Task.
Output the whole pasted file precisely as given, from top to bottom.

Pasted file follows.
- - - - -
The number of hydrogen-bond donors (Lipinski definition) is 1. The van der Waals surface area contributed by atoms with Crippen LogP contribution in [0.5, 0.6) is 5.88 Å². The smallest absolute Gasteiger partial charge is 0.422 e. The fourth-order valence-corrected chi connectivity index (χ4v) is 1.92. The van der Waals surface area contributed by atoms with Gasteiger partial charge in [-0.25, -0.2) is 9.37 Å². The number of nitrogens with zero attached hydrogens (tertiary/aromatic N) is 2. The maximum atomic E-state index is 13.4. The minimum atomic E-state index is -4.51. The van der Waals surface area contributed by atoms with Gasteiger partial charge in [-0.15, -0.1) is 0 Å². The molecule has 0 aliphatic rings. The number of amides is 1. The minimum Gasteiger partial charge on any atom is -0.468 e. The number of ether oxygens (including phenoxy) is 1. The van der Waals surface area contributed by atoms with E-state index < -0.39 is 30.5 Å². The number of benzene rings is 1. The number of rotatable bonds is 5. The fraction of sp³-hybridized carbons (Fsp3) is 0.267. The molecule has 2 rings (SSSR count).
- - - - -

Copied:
The number of hydrogen-bond donors (Lipinski definition) is 1. The van der Waals surface area contributed by atoms with Crippen LogP contribution in [0.5, 0.6) is 5.88 Å². The smallest absolute Gasteiger partial charge is 0.422 e. The fourth-order valence-corrected chi connectivity index (χ4v) is 1.92. The van der Waals surface area contributed by atoms with Gasteiger partial charge in [-0.25, -0.2) is 9.37 Å². The number of nitrogens with zero attached hydrogens (tertiary/aromatic N) is 2. The maximum atomic E-state index is 13.4. The minimum atomic E-state index is -4.51. The van der Waals surface area contributed by atoms with Gasteiger partial charge in [-0.15, -0.1) is 0 Å². The molecule has 0 aliphatic rings. The number of amides is 1. The minimum Gasteiger partial charge on any atom is -0.468 e. The number of ether oxygens (including phenoxy) is 1. The van der Waals surface area contributed by atoms with E-state index < -0.39 is 30.5 Å². The number of benzene rings is 1. The number of rotatable bonds is 5. The fraction of sp³-hybridized carbons (Fsp3) is 0.267. The molecule has 2 rings (SSSR count).